Al Morales has come to expect this: That any coaching change is accompanied by a certain amount of dissension.
“That pretty much comes with the program,” Morales said. “Any situation you fall into, you’re going to have some negatives and some positives. That coach that was there was a great guy, so I think it’s going to cause some adversity.”
It has, but Kennedy Catholic has decided Morales is the man to weather it. He was named the school’s new boys basketball coach Monday afternoon, succeeding Frank Kelly, who was abruptly fired this summer.
Kelly’s dismissal created a firestorm around the program. Parents petitioned the school for information about its decision and requested a thorough interview process with multiple candidates after learning that Morales would be named the new coach immediately. Their wish was granted, but Morales ultimately emerged as Kennedy’s choice.
He has coached in the program previously. He was an assistant varsity and head junior varsity coach under Tom Nelligan when the Gaels won the Class B state and Federation championships. Morales left to coach the boys varsity at Somers for three seasons and was the Kennedy girls coach the last four seasons.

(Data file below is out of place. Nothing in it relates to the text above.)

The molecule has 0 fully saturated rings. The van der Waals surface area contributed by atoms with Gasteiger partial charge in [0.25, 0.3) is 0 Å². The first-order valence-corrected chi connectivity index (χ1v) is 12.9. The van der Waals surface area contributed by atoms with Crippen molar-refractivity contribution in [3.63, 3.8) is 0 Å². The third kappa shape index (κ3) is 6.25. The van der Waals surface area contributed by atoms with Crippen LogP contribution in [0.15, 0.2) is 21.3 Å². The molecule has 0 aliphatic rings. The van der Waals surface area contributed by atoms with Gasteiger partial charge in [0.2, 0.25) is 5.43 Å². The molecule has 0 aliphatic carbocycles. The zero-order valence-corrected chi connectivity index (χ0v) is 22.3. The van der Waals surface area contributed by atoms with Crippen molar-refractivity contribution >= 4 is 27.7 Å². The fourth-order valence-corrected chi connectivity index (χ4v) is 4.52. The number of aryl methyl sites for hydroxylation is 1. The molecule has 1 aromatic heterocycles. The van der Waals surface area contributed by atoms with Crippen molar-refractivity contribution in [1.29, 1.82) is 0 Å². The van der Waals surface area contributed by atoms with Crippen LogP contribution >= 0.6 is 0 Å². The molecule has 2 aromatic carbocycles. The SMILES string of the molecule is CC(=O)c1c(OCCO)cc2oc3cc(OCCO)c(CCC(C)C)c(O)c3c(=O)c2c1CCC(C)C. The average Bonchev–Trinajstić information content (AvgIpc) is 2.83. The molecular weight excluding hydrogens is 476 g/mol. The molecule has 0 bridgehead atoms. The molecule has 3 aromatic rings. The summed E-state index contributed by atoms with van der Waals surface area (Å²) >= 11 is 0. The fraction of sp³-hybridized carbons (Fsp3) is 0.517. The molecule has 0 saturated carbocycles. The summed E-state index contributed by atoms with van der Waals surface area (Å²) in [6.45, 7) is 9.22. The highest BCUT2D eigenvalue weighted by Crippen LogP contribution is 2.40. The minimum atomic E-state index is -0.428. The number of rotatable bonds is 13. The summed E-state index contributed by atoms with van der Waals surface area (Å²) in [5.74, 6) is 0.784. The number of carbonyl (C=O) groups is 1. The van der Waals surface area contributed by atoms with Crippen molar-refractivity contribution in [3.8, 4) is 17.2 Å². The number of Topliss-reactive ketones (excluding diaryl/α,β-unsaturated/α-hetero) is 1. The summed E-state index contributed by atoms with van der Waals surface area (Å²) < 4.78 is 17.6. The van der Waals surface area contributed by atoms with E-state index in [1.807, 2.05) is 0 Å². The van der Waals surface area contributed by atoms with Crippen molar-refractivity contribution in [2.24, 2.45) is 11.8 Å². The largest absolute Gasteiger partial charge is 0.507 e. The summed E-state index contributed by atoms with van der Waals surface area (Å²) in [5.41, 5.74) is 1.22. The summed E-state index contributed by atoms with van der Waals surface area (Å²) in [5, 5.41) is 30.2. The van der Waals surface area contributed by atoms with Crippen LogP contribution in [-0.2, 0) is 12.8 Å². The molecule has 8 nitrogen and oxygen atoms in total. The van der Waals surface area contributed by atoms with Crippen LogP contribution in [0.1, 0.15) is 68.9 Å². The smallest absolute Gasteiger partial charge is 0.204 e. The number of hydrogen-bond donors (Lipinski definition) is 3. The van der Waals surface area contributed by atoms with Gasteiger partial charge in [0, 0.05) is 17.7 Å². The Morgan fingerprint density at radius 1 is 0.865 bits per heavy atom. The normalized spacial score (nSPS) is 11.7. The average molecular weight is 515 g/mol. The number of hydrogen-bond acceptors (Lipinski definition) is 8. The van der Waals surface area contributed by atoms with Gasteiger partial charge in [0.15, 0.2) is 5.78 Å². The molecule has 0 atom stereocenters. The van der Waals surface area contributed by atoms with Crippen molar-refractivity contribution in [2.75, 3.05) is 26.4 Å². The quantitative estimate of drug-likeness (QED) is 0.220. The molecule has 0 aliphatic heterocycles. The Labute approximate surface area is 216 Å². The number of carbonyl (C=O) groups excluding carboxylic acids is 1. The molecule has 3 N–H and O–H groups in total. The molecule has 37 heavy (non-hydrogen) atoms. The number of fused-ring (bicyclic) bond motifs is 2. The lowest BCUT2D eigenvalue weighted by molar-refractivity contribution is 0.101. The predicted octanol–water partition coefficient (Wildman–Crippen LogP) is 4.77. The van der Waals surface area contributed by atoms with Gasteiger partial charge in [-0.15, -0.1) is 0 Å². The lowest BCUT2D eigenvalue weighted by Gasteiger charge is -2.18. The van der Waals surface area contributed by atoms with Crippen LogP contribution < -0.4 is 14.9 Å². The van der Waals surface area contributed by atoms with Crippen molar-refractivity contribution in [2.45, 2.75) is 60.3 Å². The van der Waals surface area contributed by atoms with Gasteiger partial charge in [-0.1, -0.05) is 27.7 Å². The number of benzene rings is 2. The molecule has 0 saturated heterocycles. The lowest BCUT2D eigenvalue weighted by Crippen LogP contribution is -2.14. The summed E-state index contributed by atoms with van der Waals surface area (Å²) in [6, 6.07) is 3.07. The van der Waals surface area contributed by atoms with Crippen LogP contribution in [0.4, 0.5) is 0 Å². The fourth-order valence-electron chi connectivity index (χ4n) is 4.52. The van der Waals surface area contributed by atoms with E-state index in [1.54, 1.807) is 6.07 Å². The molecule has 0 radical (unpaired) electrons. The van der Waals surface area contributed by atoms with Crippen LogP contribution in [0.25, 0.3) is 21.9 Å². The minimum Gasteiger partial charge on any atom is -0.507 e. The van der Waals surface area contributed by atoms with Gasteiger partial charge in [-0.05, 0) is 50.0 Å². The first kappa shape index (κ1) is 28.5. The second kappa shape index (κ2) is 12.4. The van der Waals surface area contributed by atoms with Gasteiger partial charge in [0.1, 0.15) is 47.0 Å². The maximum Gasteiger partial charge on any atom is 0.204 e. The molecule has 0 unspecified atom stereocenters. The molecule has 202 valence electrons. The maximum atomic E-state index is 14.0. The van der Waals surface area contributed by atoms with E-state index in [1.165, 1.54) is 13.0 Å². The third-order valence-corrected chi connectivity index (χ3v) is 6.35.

His teams made the County Center two of the last three years, losing to eventual state champion Irvington both times in the semifinals.
“Coaching girls has made me a better coach,” Morales said. “That time definitely increased my knowledge of basketball.”
Still, coaching Kennedy’s boys program had appealed to Morales since he worked under Nelligan, who retired but has since coached two seasons at John Jay.
“It was a dream job for me,” he said.
Morales will have to live that dream with a rebuilt roster. In addition to the graduation of leading scoring and rebounder Thiago Randazzo, Kennedy is in the process of losing several transfers. Among the defectors is the team’s top returning player, junior Mike DeMello, who started at point guard as a sophomore on Kelly’s co-league champs.
“The way everything worked out, the firing of a coach for no rhyme or reason, we just couldn’t understand that,” said Mike DeMello’s father, Lou, the former Rice coach who previously worked with Morales at the Brewster Sports Center. “He was a person who devoted himself, not only financially, but to the school.”
The DeMello family has established residency in White Plains and the younger DeMello has registered at the high school. He will still need to be approved by Section 1 in order to play basketball this winter.
One other member of last year’s varsity, sophomore Mike Del Guidice, transferred back to Brewster, his home district.
“That comes with the territory, I think,” he said. “You move forward with whoever is there. It’s going to take time to build a program.”